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Global Health Simulation Trains Pediatricians to Better Care for Patients

Three women watch a simulation from behind a women. In the room are a male physician and two young women.

Global health scenarios have been included in the Department of Pediatrics Simulation Olympics for the last three years to give residents experience in providing culturally humble care.

Your patient is a 15-year-old Burmese female adolescent who came in alone for her well-child check. She speaks Hakha Chin and an interpreter is needed. During the conversation, she mentions having a boyfriend, but doesn’t want to answer any questions about her relationship because she knows the interpreter from her community. How do you proceed to provide optimal care?

This is the scenario that second-year residents faced during the annual IU School of Medicine Department of Pediatrics Simulation Olympics Day earlier this month. Each year, each class of pediatric residents completes eight simulations including many high stress situations such as a seizure or asthma attack. Global health scenarios have been included in the training event for the last three years to give residents experience in providing culturally humble care. 

The simulations involve a team of three residents with one resident speaking with the patient while the other team members and faculty members observe from behind a mirror. The global health simulations are facilitated by Megan McHenry, MD, MS, director of pediatric global health education, and Shaina Hecht, MD, FAAP, and Palka Patel, MD associate directors of pediatric global health education. The simulations for residents in other years are related to reacting to cultural preferences for co-sleeping with an infant and a traveler who has returned from abroad with a fever. The scenarios were created by the Department of Pediatrics global health educators working with specialists in newborn, adolescent, and infectious diseases.

“This is an opportunity for residents to learn and practice these important skills in a non-stressful environment,” said Dr. Patel. Following the 10-minute scenario, the residents debrief with Drs. Patel and Hecht, as well as members of the Burmese community who participate in the simulation.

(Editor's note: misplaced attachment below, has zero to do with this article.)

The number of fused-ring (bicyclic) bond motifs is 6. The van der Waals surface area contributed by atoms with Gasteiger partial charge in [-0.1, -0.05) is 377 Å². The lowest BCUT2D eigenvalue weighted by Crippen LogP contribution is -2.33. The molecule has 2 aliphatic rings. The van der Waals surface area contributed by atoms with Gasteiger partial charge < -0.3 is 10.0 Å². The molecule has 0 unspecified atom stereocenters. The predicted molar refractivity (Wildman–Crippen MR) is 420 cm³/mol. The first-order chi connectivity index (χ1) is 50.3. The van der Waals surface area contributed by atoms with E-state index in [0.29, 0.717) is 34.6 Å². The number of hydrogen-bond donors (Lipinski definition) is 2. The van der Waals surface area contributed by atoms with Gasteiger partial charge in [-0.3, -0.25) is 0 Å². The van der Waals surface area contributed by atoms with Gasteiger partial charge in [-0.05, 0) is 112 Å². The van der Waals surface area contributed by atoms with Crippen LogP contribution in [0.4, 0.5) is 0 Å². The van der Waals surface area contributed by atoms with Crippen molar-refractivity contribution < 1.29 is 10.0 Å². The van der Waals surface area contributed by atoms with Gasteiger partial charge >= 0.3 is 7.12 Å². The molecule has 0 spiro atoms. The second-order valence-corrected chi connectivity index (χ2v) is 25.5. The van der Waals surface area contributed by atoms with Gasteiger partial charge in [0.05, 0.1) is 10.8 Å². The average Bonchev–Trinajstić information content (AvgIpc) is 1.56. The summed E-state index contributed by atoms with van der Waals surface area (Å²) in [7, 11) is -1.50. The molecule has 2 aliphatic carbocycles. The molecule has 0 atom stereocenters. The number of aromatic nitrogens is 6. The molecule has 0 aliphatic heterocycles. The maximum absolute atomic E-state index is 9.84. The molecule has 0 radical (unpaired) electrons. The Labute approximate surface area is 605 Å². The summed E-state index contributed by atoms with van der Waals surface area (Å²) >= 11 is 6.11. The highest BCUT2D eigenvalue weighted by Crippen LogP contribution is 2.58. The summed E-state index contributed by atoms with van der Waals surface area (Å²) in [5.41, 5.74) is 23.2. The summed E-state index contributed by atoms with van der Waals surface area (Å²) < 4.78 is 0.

Esther Par and Elly Mawi are members of the Indianapolis Burmese community and took turns acting as the adolescent patient and interpreter for this simulation. Both are MPH students at the Fairbanks School of Public Health with an interest in going into the medical field and view participating in the simulations as a win-win. 

“This is a way of giving back to our community,” said Par. “By helping the pediatric residents see things with a different perspective, they will treat patients better which is better for our community. We are giving back while learning,” said Par. According to Par and Mawi, the Burmese community in Indianapolis is one of the largest in the country.

As a medical interpreter on the south side, Mawi said she can tell when a doctor has never worked with an interpreter before. “They don’t know whether to use first person or third person and they will ask the interpreter to ask the patients questions. Hopefully this simulation experience will give them exposure so if they get into this situation they will know what to expect and how things work.” 

Physician sitting with two young ladies

Mawi said that Dr. Patel sent her a note after a previous simulation exercise that said “’This will change the way they learn and take care of patients forever. Thank you for helping them become better doctors.’ That really stuck with me,” she added. 

Survey data demonstrated improvement in scores related to cultural humility for residents who have participated in the global health simulations. Previous participants have reported that the simulations help them feel more prepared to have conversations on these topics, engage in difficult conversations with diverse patient populations and learn valuable skills to improve care for future patients. 

The simulations benefit the faculty involved as well. “Half of why I love teaching is that the residents are always teaching me something and asking questions I hadn’t considered,” said Dr. Hecht. Residents often share community resources and have ways of asking questions or relating to young people that others can emulate. 

Bobbi Byrne, MD, professor of Clinical Pediatrics at the IU School of Medicine and the vice chair for education in the Department of Pediatrics, said the global health simulations are part of a wider global health education effort within the department. “We live in a global world and all pediatricians will interact with people from other cultures and communities, even if they never practice outside of Indianapolis,” said Dr. Byrne. “We provide opportunities for residents to improve their knowledge and cultural humility that range from these types of simulations to international or domestic global health electives to participation in the Global Health Resident Pathway.”  

Learn more about the Department of Pediatrics’ Global Health Education program

The views expressed in this content represent the perspective and opinions of the author and may or may not represent the position of Indiana University School of Medicine.
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Debbie Ungar

Assistant Director of Communications

As assistant director of communications for the IU Center for Global Health and AMPATH, Debbie shares stories about the university's partnerships to improve health care in Kenya and around the world. Contact her at 317-278-0827 or